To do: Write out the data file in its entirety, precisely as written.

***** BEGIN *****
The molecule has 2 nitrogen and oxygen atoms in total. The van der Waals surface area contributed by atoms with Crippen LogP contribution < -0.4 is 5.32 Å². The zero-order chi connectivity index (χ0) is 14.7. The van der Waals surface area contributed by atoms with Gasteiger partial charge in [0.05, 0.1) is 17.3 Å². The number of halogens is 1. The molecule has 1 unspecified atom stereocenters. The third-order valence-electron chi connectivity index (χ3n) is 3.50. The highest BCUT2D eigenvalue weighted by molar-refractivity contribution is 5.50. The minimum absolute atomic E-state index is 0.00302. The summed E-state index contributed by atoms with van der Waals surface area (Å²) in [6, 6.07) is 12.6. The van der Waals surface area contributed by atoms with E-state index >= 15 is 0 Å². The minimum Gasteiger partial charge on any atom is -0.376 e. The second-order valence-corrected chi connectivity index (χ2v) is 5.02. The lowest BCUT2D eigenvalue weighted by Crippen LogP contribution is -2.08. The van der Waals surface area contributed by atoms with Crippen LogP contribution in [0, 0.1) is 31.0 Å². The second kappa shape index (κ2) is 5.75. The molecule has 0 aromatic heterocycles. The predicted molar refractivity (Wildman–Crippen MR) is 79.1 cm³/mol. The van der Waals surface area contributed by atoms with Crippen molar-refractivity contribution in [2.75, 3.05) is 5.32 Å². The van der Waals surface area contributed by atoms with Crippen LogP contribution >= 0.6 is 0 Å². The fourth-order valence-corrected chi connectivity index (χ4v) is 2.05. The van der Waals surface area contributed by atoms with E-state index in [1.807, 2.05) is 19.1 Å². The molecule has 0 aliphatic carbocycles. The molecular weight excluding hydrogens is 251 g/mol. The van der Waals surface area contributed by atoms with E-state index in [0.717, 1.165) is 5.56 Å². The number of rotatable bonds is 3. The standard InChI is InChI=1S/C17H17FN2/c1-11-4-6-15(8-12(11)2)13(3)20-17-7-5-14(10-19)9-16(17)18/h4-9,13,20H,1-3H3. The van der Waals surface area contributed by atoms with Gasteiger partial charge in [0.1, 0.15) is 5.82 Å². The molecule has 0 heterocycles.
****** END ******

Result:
The molecule has 2 nitrogen and oxygen atoms in total. The van der Waals surface area contributed by atoms with Crippen LogP contribution < -0.4 is 5.32 Å². The zero-order chi connectivity index (χ0) is 14.7. The van der Waals surface area contributed by atoms with Gasteiger partial charge in [0.05, 0.1) is 17.3 Å². The number of halogens is 1. The molecule has 1 unspecified atom stereocenters. The third-order valence-electron chi connectivity index (χ3n) is 3.50. The highest BCUT2D eigenvalue weighted by molar-refractivity contribution is 5.50. The minimum absolute atomic E-state index is 0.00302. The summed E-state index contributed by atoms with van der Waals surface area (Å²) in [6, 6.07) is 12.6. The van der Waals surface area contributed by atoms with E-state index >= 15 is 0 Å². The minimum Gasteiger partial charge on any atom is -0.376 e. The second-order valence-corrected chi connectivity index (χ2v) is 5.02. The lowest BCUT2D eigenvalue weighted by Crippen LogP contribution is -2.08. The van der Waals surface area contributed by atoms with Crippen LogP contribution in [0, 0.1) is 31.0 Å². The second kappa shape index (κ2) is 5.75. The molecule has 0 aromatic heterocycles. The predicted molar refractivity (Wildman–Crippen MR) is 79.1 cm³/mol. The van der Waals surface area contributed by atoms with Crippen molar-refractivity contribution in [2.75, 3.05) is 5.32 Å². The van der Waals surface area contributed by atoms with Crippen LogP contribution >= 0.6 is 0 Å². The fourth-order valence-corrected chi connectivity index (χ4v) is 2.05. The van der Waals surface area contributed by atoms with E-state index in [1.807, 2.05) is 19.1 Å². The molecule has 0 aliphatic carbocycles. The molecular weight excluding hydrogens is 251 g/mol. The van der Waals surface area contributed by atoms with E-state index in [0.717, 1.165) is 5.56 Å². The number of rotatable bonds is 3. The standard InChI is InChI=1S/C17H17FN2/c1-11-4-6-15(8-12(11)2)13(3)20-17-7-5-14(10-19)9-16(17)18/h4-9,13,20H,1-3H3. The van der Waals surface area contributed by atoms with Gasteiger partial charge in [0.1, 0.15) is 5.82 Å². The molecule has 0 heterocycles.